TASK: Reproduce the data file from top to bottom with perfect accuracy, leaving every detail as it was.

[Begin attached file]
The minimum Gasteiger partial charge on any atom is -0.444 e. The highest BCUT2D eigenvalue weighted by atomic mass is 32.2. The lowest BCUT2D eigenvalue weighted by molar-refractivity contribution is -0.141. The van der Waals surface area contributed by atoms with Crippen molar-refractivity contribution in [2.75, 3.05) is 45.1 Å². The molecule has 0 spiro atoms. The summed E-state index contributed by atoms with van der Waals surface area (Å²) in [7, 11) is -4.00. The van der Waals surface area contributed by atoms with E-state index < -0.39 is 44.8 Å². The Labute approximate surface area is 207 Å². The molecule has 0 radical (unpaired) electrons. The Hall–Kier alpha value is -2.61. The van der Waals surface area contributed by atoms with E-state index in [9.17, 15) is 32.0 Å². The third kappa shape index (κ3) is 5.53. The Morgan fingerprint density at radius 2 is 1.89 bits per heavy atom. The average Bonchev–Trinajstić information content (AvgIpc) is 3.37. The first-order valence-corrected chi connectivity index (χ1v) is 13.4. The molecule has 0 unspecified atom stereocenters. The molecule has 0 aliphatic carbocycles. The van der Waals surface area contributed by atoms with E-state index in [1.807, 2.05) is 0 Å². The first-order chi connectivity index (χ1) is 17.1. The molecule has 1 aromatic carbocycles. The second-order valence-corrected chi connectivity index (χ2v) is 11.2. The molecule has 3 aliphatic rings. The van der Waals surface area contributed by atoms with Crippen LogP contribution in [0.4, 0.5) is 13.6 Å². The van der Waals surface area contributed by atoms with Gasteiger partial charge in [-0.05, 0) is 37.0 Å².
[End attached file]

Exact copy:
The minimum Gasteiger partial charge on any atom is -0.444 e. The highest BCUT2D eigenvalue weighted by atomic mass is 32.2. The lowest BCUT2D eigenvalue weighted by molar-refractivity contribution is -0.141. The van der Waals surface area contributed by atoms with Crippen molar-refractivity contribution in [2.75, 3.05) is 45.1 Å². The molecule has 0 spiro atoms. The summed E-state index contributed by atoms with van der Waals surface area (Å²) in [7, 11) is -4.00. The van der Waals surface area contributed by atoms with E-state index < -0.39 is 44.8 Å². The Labute approximate surface area is 207 Å². The molecule has 0 radical (unpaired) electrons. The Hall–Kier alpha value is -2.61. The van der Waals surface area contributed by atoms with E-state index in [9.17, 15) is 32.0 Å². The third kappa shape index (κ3) is 5.53. The Morgan fingerprint density at radius 2 is 1.89 bits per heavy atom. The average Bonchev–Trinajstić information content (AvgIpc) is 3.37. The first-order valence-corrected chi connectivity index (χ1v) is 13.4. The molecule has 0 unspecified atom stereocenters. The molecule has 0 aliphatic carbocycles. The van der Waals surface area contributed by atoms with E-state index in [1.807, 2.05) is 0 Å². The first-order chi connectivity index (χ1) is 17.1. The molecule has 1 aromatic carbocycles. The second-order valence-corrected chi connectivity index (χ2v) is 11.2. The molecule has 3 aliphatic rings. The van der Waals surface area contributed by atoms with Crippen LogP contribution in [0.4, 0.5) is 13.6 Å². The van der Waals surface area contributed by atoms with Gasteiger partial charge in [-0.05, 0) is 37.0 Å².